I smiled as I passed him in the hallway. Surrounded, as always, by a group of people listening intently as he spoke animatedly in his uniquely captivating way. He had stopped by the blogger room earlier in the day to brief us on the latest concerning Pigford. I stopped short a few feet past him and paused to consider taking a picture with him. I was sure I’d see him around again, he was everywhere, but this seemed a rare opportunity to catch him with only a few people in the crowd. So I turned around and waited my turn to briefly meet the man with which so many were enamored. As I stood nearby, I chatted with his friend, Larry Solov, who had taken a seat. I imagined it must be interesting to be among his friends, always having to graciously wait in the wings while excitement bubbled around him. “He seems to enjoy talking,” I commented to Solov. He responded with something along the lines of, “He’d talk to the wall if he thought it would listen.” That was him, with so much to say and not enough time to say it. After I thanked him for his tireless work and Solov took our picture, that was the last time I ever saw him. It was his last CPAC.
Today marks one year since Andrew Breitbart passed from our presence. Having only a moment in time with him, I couldn’t possibly convey what made him such an amazing man. I am fortunate, though, to know people who knew him best and are kind enough to lend their words as we pay tribute to him today.
Dana Loesch met Andrew in the spring of 2009 when she traveled to Quincy, Illinois to speak, along with him, at a large tea party rally. “We officially met at the reception the night before the event where we discussed our mutual hatred of mainstream media’s practices,” Loesch said. “We had a common lack of admiration for the propaganda we viewed as the biggest obstacle to the conservative movement. I talked to him almost every day for the next several years after that.” I asked Dana to discuss life with Breitbart then and how things have changed in the year that he has been gone.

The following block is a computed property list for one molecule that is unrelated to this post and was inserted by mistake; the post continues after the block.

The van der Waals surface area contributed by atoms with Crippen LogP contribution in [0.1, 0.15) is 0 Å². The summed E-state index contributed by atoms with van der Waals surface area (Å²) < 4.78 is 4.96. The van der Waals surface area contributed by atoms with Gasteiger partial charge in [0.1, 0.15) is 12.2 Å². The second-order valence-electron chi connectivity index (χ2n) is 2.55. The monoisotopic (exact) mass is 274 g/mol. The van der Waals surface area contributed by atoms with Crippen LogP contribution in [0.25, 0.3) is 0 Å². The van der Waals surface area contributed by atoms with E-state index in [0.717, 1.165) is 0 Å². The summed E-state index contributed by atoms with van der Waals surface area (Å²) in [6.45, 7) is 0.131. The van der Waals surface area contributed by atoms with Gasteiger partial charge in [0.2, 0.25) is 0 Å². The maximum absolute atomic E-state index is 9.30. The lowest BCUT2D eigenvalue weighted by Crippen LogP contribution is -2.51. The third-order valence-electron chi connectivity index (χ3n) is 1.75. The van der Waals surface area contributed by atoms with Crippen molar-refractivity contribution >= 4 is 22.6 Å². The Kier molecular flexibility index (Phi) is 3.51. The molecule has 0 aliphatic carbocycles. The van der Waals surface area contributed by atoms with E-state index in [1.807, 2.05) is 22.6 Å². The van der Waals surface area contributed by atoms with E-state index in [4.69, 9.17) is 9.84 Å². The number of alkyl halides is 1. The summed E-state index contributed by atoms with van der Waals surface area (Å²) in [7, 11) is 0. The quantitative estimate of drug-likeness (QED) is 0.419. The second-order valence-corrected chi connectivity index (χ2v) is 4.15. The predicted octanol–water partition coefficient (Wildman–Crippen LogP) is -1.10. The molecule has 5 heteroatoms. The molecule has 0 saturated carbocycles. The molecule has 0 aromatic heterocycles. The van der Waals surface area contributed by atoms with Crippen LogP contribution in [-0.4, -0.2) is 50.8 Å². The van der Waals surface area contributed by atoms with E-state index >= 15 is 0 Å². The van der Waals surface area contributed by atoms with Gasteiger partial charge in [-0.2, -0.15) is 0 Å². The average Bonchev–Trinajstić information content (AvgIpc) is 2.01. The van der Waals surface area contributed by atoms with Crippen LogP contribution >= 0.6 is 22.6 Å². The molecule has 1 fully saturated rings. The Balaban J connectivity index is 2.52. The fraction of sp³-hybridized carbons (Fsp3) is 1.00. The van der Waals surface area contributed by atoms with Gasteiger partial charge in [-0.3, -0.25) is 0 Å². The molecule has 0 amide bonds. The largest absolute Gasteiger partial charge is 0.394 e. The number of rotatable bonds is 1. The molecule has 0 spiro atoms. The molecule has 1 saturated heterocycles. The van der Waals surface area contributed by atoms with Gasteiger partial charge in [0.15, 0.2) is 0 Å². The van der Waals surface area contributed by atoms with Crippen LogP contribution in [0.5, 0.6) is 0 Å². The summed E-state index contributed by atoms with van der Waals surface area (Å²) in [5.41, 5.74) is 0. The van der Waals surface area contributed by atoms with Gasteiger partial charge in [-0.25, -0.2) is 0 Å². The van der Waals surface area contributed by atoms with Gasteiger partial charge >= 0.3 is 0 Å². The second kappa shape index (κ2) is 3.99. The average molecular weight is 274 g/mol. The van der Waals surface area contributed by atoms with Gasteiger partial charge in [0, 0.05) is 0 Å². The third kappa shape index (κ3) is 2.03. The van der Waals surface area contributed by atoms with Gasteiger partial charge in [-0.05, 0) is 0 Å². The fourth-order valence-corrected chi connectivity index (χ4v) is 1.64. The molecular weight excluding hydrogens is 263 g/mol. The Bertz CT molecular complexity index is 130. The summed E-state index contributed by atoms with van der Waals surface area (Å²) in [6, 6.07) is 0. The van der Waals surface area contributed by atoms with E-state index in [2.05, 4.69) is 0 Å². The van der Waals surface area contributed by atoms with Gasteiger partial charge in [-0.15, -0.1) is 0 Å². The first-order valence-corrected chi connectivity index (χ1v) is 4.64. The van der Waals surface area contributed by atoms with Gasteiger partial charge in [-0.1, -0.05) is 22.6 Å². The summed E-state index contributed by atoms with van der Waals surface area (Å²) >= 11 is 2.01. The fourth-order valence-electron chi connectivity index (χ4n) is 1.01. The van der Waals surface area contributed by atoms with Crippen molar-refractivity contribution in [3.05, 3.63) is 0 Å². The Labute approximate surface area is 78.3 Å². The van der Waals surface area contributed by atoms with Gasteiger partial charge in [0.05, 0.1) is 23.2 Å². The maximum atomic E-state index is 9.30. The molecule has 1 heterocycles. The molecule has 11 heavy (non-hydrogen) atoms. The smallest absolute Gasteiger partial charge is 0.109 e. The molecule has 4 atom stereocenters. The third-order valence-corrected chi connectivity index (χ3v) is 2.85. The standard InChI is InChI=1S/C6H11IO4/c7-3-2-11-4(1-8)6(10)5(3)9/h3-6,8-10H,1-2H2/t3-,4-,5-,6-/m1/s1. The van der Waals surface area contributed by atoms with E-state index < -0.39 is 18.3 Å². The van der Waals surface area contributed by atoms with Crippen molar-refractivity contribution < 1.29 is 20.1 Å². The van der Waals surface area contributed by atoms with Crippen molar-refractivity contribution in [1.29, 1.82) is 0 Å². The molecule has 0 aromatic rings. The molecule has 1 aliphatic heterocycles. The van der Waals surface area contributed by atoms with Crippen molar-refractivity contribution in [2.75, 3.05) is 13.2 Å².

Simply put, what were the most important effects Andrew had on your life and that of the movement?
Dana: The effect on my life was that I became more fearless and relentless in pursuing the truth. Andrew was my shade. He would walk through the fires of hell holding gas cans for you. He didn’t believe in needlessly sacrificing our own to satisfy the left. He never left anyone behind. He didn’t sweat the small stuff. He was my friend and I miss him.
As far as his effect on the movement, he understood the power behind being a kingmaker and promoting anyone and everyone that advanced our cause. He was selfless in this. He gave out his number freely and shared his rolodex with everyone. He knew how to beat the media and would explain how to anyone who would listen. There are stories that would have never made it to light without Andrew Breitbart. I was there when Kenneth Gladney was beaten and the media would have buried that story without Andrew pushing it to the forefront. ACORN, Pigford, congressional insider knowledge, all of these stories and more would have been underreported, if reported on at all. He made new media about more than just rewriting AP stories on blogs. He pushed many in new media to be the investigative journalists we need: picking up the phone, the camera, going to the subject, catching it on tape, chasing the story. The press is supposed to be adversarial, unpopular with government. It’s our job. He understood that and reminded everyone that the truth isn’t always popular but it is necessary.
What have we lost since his departure, what do we need to work on getting back?
Dana: Fellowship and the recognition that we all agree around 80% of the time. After we get that 80% of what we want we can raise hell with each other over the 20%.
What would you like to see going forward that would best honor such an important figure in our movement?
Dana: The reformation of the media and the realization by the populace that they deserve better than this. Liberty is cool.
Is there anything else you want to share that you feel is important to get out there?
Dana: It was impossible to dislike Andrew. The only people I know who didn’t like him never got the opportunity to meet him. His happiness at his work was infectious.
I’m so thankful to Dana for sharing her insights and helping us, perhaps, to know where to go from here. Breitbart was a true leader, he united so many and shone so brightly; yet he made time for everyone and changed the lives of countless people. In his absence, no leader has stepped up to lead like he did. However, through his legacy he will continue to lead through all of those dedicated to honoring his vision.
* Another close friend of Andrew’s, Brandon Darby, has also written a moving tribute to him that you can read here.
(Video created by Ben Howe and the Franklin Center last year to honor the life of Andrew Breitbart.)